Networking newb here. Under what circumstances could you fail to ping a remote server with the ping command, but still be able to connect to it via other means (as long as it was still TCP/IP)?

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3 Answers 3


Many possible reasons, but the most likely is that there is a firewall or access list that is blocking ICMP.


ICMP echo requests or replies could be blocked anywhere in the path, including at the endpoint itself. There are many circumstances or reasons this may be the case.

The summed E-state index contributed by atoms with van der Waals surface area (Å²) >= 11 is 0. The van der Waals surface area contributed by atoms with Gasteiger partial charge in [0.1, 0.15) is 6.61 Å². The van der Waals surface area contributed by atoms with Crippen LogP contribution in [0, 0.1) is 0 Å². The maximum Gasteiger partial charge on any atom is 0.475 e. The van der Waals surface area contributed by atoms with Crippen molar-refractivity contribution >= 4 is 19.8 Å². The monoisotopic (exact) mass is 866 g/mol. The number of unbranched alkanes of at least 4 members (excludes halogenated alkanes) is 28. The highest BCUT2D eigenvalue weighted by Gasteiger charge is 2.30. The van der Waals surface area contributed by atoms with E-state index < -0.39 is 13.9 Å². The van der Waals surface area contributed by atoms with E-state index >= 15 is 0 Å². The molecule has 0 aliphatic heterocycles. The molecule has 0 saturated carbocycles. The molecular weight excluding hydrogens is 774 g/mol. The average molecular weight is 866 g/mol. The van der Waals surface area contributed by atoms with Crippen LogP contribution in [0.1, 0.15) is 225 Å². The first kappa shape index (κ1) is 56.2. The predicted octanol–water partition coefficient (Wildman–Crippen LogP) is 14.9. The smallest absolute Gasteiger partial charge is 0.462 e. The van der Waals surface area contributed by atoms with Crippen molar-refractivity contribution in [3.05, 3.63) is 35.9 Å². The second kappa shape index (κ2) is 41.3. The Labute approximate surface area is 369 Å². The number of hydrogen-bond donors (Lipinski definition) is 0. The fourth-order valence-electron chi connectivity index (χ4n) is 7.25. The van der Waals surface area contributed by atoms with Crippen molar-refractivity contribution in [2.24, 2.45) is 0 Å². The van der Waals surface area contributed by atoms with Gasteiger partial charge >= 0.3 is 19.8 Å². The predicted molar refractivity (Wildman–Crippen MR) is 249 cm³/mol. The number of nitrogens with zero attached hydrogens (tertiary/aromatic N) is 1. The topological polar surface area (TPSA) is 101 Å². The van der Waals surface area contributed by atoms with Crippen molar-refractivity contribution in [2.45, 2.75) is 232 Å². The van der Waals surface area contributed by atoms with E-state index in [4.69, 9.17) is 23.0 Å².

As a [self-professed] newb, you will advance more quickly in your network understanding if you flip your thinking around. So instead, ask:

Why would you think "ping" (aka ICMP ECHO packets) would be in any way related to "connect to it" (aka open a TCP socket)?

Success of ICMP ECHO does tell you some facts (eg, IP works between the two points, the end thing responds to ICMP ECHO REQuests, and more.) But you wouldn't jump to the erroneous conclusion that ICMP ECHO success tells you anything explicitly about TCP success.

  • perhaps TCP ping would be a necessary but not sufficient condition. So if you cannot TCP ping, than you cannot etc etc...is that not correct? Aug 8, 2017 at 19:01

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